Despite recently winning what is dubbed as “the most prestigious undergraduate research award,” three UW-Eau Claire science students are quick to credit others for their success.
Elizabeth Stubbs, Sarah Knutson and Kelsey Steinke all have a passion for science. They all say they “basically live in L.E. Phillips Science Hall,” they have all done extensive undergraduate research and now they can add another common accolade to their resumes: they are all Barry Goldwater scholarship recipients.
Stubbs and Knutson were selected among the 260 students nationwide for the award, while Steinke received an honorable mention.
They follow in the footsteps of UW-Eau Claire material science students Tayo Sanders and Max Dylla, who won the prestigious award last year.
The scholarship, named after late U.S. Senator Barry Goldwater, is limited to students pursuing careers in science, mathematics or engineering and includes a $7,500 stipend.
“The Goldwater opens the doors for so many opportunities,” Knutson said.
To receive the Goldwater scholarship, applicants must have strong academics as well as research experience.
Stubbs, junior material science major, said she came to Eau Claire knowing science was her strong suit. However, she was unsure how she was going to apply her love for science to a career. She found herself stuck between physics and chemistry.
When Stubbs stumbled upon Eau Claire’s material science program, she knew she’d found her future.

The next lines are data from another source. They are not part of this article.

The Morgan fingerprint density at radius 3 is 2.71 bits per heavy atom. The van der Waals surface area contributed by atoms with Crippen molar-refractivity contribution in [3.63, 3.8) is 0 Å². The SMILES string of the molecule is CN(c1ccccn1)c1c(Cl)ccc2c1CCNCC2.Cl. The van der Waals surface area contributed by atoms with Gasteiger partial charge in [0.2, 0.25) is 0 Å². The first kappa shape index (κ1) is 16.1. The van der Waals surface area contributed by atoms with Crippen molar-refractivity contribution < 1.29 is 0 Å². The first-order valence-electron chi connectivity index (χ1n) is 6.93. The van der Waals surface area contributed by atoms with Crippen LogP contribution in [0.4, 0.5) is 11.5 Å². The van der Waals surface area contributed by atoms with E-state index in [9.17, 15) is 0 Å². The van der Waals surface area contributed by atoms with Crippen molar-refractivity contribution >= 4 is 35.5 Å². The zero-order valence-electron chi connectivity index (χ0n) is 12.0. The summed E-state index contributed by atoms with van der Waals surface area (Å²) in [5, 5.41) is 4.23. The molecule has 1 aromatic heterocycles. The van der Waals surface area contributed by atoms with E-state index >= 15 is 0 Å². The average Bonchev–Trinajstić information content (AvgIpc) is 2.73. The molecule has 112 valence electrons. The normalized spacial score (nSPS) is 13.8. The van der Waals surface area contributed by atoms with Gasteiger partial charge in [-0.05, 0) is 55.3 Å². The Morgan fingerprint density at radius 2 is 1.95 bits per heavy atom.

“My experiences here have been really great, especially in the material science department,” she said. “I couldn’t have done it without all the support.”
What made material science stand out for Stubbs was the real world application opportunities it presented, she said.
Among the Goldwater gals, Knutson is the only one who came to college with a non science-related major planned out: she was on her way to being an elementary school teacher.
Her career path changed after taking professor Scott Clark’s introduction to geology course, Knutson said.
“I was always interested in the environment,” she said. “But I learned you could be interested in it and make it a career.”
Knutson, a senior geology major with an emphasis on hydrogeology, has focused her undergraduate research on agricultural soil thus far. However, since Knutson’s research professor Katherine Grote is leaving Eau Claire, Knutson will change topics next year.
A change she’s excited and anxious about, she said.
Steinke knows when she needs anything at all she can depend on her material science professors, she said. Even if it’s not confiding in her research mentor, Doug Dunham, she likes having a group of people there for support, she said.
Steinke said access to a variety of instruments has made a world of difference in her undergraduate career, noting she works extensively with machines most students won’t get to use until graduate school.
Steinke’s research with Dunham focuses on wiring used in electronics. Like Stubbs, she’s intrigued by material sciences’ real world applications.
Last summer Steinke worked full time on her research project, but this summer she will work on a new project at University of Pennsylvania through the National Science Foundation’s Research Experience for Undergraduates.
Eau Claire has been a springboard for the three students into the fields they hope to work in, but their education is far from over. All three have plans to continue their education through a doctorate.
However, they know the process of getting into school beyond Eau Claire may be just that much easier now that they have Goldwater to their name.